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Slower pace of drop for consumer prices

CHINA'S consumer prices last month fell for the second consecutive month at a slower pace when compared with February, easing concerns about deflation and an immediate interest rate cut.

Economists predicted consumer prices to continue its decline in the second quarter as the drop in producer prices widened last month but said consumers should not fret too much about deflation as the Chinese economy is set to recover.

The Consumer Price Index, a main gauge of inflation, fell 1.2 percent last month, against a decline of 1.6 percent in February which was the first monthly drop since December 2002, the National Bureau of Statistics said yesterday.

"The biggest risk of deflation happened in the fourth quarter last year but the central government's stimulus policies have helped warm up the economy," said Dong Xian'an, an analyst at Southwest Securities Co. He said prospects of launching more stimulus policies and slashing interest rates are slim in the short term.

In the first quarter, the CPI shed 0.6 percent, with urban areas seeing a 0.9-percent drop while it was unchanged in rural areas, the bureau said. Food prices, which make up a third of the consumer basket, inched up 0.5 percent in the first quarter and housing prices dropped 2.9 percent.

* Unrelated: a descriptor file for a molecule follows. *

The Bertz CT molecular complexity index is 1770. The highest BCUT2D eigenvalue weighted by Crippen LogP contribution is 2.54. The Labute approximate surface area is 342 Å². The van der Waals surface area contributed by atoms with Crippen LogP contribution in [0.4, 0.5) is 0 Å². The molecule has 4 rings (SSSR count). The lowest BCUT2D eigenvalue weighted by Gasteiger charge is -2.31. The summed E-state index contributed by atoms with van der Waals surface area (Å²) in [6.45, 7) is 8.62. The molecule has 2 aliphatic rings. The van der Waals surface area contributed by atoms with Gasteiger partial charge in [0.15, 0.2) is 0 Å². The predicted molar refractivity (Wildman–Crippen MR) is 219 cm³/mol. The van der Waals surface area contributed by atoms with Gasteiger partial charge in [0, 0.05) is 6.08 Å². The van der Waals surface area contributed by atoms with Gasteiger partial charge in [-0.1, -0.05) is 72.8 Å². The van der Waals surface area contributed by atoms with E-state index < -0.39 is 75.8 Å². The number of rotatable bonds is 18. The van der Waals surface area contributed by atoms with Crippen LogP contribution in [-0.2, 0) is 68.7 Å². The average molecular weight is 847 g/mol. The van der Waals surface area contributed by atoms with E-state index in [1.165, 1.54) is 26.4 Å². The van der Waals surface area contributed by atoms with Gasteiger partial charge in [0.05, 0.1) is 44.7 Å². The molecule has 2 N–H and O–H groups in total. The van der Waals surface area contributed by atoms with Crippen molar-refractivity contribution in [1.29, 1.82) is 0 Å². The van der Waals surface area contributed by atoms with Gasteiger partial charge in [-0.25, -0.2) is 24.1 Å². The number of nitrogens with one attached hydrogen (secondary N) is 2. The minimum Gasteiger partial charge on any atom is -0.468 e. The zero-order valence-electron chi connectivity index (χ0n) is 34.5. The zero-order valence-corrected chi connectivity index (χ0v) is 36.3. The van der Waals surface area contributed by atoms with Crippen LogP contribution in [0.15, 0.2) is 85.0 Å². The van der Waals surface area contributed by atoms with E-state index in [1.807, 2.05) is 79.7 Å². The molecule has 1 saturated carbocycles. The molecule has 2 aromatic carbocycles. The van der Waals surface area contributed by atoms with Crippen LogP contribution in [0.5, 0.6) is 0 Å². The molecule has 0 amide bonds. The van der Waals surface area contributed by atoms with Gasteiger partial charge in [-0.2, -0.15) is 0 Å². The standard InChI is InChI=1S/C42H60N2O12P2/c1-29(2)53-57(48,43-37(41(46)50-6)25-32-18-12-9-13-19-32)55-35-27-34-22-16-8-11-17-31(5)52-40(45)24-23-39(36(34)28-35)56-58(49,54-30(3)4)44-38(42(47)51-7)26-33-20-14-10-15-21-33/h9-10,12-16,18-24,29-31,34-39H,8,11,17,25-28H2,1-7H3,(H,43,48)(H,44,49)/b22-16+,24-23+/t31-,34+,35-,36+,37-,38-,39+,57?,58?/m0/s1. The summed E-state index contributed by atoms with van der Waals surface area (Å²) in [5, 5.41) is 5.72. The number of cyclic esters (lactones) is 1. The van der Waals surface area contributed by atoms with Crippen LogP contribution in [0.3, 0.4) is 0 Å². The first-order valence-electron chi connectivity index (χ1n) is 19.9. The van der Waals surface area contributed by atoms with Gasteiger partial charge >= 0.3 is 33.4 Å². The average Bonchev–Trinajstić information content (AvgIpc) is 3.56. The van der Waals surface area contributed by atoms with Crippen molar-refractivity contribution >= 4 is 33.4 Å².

Prices of cigarettes, wine, home appliances and health-care products rose in the quarter, the bureau said.

"Securing economic growth and boosting domestic demand can help fight against deflation," said Yao Jingyuan, chief economist of the bureau. "We expect the CPI to rebound in the fourth quarter of this year."

Deflation, a persistent drop in prices, can hurt consumption as consumers wait for prices to fall further which in turn reduce economic activities, squeeze corporate margins and prompt wage cuts.

The Producer Price Index, the chief gauge of factory-gate inflation, fell 4.6 percent in the first quarter, the bureau said.

Bureau spokesman Li Xiaochao told reporters after a news conference yesterday that the PPI fell 6 percent last month, worse than the 4.5-percent annual drop in February, led by declining prices of raw materials and fuel.

The global economic downturn has sharply reduced prices of commodities like crude oil and ore.


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